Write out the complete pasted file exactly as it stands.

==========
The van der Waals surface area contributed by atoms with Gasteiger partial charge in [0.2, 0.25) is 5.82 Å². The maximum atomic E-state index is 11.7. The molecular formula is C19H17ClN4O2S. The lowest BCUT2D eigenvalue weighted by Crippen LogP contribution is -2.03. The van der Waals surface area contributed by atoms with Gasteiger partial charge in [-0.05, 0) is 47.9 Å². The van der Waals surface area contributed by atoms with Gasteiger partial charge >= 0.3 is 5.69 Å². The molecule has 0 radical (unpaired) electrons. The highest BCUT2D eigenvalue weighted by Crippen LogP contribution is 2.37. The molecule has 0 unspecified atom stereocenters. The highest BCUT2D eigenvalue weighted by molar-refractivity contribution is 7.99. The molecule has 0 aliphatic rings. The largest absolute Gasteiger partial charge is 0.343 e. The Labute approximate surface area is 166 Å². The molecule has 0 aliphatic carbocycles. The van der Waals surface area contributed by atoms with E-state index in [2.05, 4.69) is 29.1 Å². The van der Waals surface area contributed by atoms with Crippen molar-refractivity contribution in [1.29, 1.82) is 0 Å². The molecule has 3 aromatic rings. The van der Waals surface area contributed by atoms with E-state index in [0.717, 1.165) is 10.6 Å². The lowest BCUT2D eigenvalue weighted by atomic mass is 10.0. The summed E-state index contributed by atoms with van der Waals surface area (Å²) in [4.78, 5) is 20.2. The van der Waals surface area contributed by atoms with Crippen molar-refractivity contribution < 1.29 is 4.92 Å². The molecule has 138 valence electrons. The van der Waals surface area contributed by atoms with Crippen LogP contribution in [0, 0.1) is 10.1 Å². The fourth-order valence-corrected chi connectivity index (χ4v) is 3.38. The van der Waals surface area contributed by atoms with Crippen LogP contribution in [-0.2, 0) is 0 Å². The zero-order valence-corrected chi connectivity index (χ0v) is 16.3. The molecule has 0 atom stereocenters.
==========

The van der Waals surface area contributed by atoms with Gasteiger partial charge in [0.2, 0.25) is 5.82 Å². The maximum atomic E-state index is 11.7. The molecular formula is C19H17ClN4O2S. The lowest BCUT2D eigenvalue weighted by Crippen LogP contribution is -2.03. The van der Waals surface area contributed by atoms with Gasteiger partial charge in [-0.05, 0) is 47.9 Å². The van der Waals surface area contributed by atoms with Gasteiger partial charge >= 0.3 is 5.69 Å². The molecule has 0 radical (unpaired) electrons. The highest BCUT2D eigenvalue weighted by Crippen LogP contribution is 2.37. The molecule has 0 unspecified atom stereocenters. The highest BCUT2D eigenvalue weighted by molar-refractivity contribution is 7.99. The molecule has 0 aliphatic rings. The largest absolute Gasteiger partial charge is 0.343 e. The Labute approximate surface area is 166 Å². The molecule has 0 aliphatic carbocycles. The van der Waals surface area contributed by atoms with E-state index in [2.05, 4.69) is 29.1 Å². The van der Waals surface area contributed by atoms with Crippen molar-refractivity contribution in [1.29, 1.82) is 0 Å². The molecule has 3 aromatic rings. The van der Waals surface area contributed by atoms with E-state index in [0.717, 1.165) is 10.6 Å². The lowest BCUT2D eigenvalue weighted by atomic mass is 10.0. The summed E-state index contributed by atoms with van der Waals surface area (Å²) in [4.78, 5) is 20.2. The van der Waals surface area contributed by atoms with Crippen molar-refractivity contribution < 1.29 is 4.92 Å². The molecule has 138 valence electrons. The van der Waals surface area contributed by atoms with Crippen LogP contribution in [0, 0.1) is 10.1 Å². The fourth-order valence-corrected chi connectivity index (χ4v) is 3.38. The van der Waals surface area contributed by atoms with Crippen LogP contribution in [-0.2, 0) is 0 Å². The zero-order valence-corrected chi connectivity index (χ0v) is 16.3. The molecule has 0 atom stereocenters.